Nearly there: If you help, we’ll free 3 LGBT women in Cameroon

LGBTQ+ activists nearly have enough money to assure the early release of three women imprisoned for their sexual orientation and gender identity in eastern Cameroon. With your help, we can bring their sentences to an end and provide them with food and sanitary pads while they await the day when they walk out of Bertoua Central Prison, free to live their lives once again.

From the African Human Rights Media Network

Click on the image to donate.

Activists from the LGBTQ+ rights group 2HRC visited the prisoners late last month, made a first delivery of food to them, and learned what the prisoners need and want.

CLICK HERE to donate to free the three unjustly imprisoned women.

The 2HRC visitors were told that the prisoners’ first priority is having their fines paid so they can leave the prison; a slightly lower priority for the two lesbian prisoners is sanitary napkins, which the prison does not provide.

See the 2HRC report below.

Eva and Marie, a lesbian couple, are serving two-year sentences after they were found hugging each other passionately. Col, a trans woman who has been a sex worker, is imprisoned for one year for dressing as a woman.

This blog’s Not Alone / Pas Seul Project is seeking donations to pay for food and hygiene products for them, as well as to pay the prisoners’ fines so their sentences won’t be extended. U.S. tax-deductible donations to the project will be received by the St. Paul’s Foundation for International Reconciliation and promptly sent along  to eastern Cameroon.

The location of Bertoua in Cameroon.
The location of Bertoua in Cameroon.

In response to the first appeal last month, generous donors contributed $870. After paying the expenses of 2HRC’s first prison visit, that leaves us $20 short of what’s needed to pay the fines, which total $633. Beyond that, the project will provide further help for the prisoners, if donations allow it. This is the list of those additional expenses, in order of priority:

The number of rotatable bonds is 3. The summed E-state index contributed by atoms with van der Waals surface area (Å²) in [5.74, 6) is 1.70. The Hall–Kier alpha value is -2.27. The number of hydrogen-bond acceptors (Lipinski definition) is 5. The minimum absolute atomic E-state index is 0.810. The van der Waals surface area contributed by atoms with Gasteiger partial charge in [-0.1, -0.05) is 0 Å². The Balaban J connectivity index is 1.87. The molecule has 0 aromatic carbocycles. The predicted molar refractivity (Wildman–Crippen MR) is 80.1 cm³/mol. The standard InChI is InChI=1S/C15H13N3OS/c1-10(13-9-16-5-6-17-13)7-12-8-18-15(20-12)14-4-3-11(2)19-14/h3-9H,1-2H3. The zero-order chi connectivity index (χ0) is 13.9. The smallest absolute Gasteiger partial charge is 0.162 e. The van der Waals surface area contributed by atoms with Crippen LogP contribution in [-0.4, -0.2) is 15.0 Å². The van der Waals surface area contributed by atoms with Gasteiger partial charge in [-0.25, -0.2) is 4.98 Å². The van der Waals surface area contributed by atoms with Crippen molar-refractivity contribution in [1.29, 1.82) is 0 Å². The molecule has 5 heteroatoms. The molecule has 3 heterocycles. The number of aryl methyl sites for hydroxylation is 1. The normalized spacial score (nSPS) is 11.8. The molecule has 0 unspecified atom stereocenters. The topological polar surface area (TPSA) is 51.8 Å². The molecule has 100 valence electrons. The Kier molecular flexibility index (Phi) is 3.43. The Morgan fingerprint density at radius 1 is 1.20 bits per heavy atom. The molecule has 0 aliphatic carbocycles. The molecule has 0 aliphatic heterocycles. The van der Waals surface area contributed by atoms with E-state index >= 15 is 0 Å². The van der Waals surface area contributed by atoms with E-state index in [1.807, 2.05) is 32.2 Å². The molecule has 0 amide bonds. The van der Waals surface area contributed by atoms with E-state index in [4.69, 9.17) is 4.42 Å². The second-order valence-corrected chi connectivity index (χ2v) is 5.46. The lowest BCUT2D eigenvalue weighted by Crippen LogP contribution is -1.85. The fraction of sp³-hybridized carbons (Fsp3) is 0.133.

• Food/groceries (June-July) for Col (partial month), Marie and Eva (two months), including expenses of transportation and prison access, $232.
  • Sanitary napkins for Marie and Eva (June-July), $17.
  • Eyeglasses for Marie, $146.
  • Food/groceries (Aug.-Sept) for Marie and Eva, including expenses of transportation and prison access, $199.
  • Sanitary napkins (Aug.-Sept.) for Marie and Eva, $17.

Subtotal 1: $631

In addition, the prisoners hope for the following support. If donations at this level seem possible, the Not Alone / Pas Seul project would explore the feasibility and expense of fulfilling these requests:

  • Launch of small business (Eva), $415
  • Apprenticeship in sewing or computers (Marie), $165.
  • Rent and financial aid (Eva), $662
  • Apprenticeship in hairdressing or restaurant industry (Col), $83.

Subtotal 2: $1,132

CLICK HERE to donate.

Bertoua Central Prison. (Courtney Stans photo)

All three women are at Bertoua Central Prison, serving sentences ranging from one to two years.

The prison expects inmates to survive on small amounts of food, distributed only once a day, so the prisoners are malnourished. The hygiene items (bleach, disinfectant soap, etc.) are desperately needed because Bertoua Central Prison is so dirty that prisoners are plagued with skin diseases and stomach aches on top of the new risk of Covid-19. Eva and Marie did not mention their need for sanitary pads when the blog’s reporter visited them early this year; they did when 2HRC activists visited in April, so we hope to add sanitary napkins to the next deliveries.

In addition to the food and hygiene deliveries, the goal of the Not Alone / Pas Seul project is to raise money to pay the three prisoners’ fines. Doing so will allow them to leave prison without having extra months tacked onto their sentences to work off those debts.

Under Cameroonian law, same-sex intimacy is punishable by up to five years in prison and a fine of as much as 200,000 Central African francs (about US $331).

Eva and Marie were each fined 138,000 Central African francs (about $229 each). After completing a two-year sentence, they will be freed in September if they can pay their fines by then. Otherwise, they remain incarcerated for several more months.

Col’s fine was set at 106,000 Central African francs (about $176). After completing a one-year sentence, she will be freed in July if she can pay the fine. Otherwise, she’ll remain in prison until November.

See the Eva and Marie’s story: “Two years in a Cameroon prison for two women’s passionate hug.”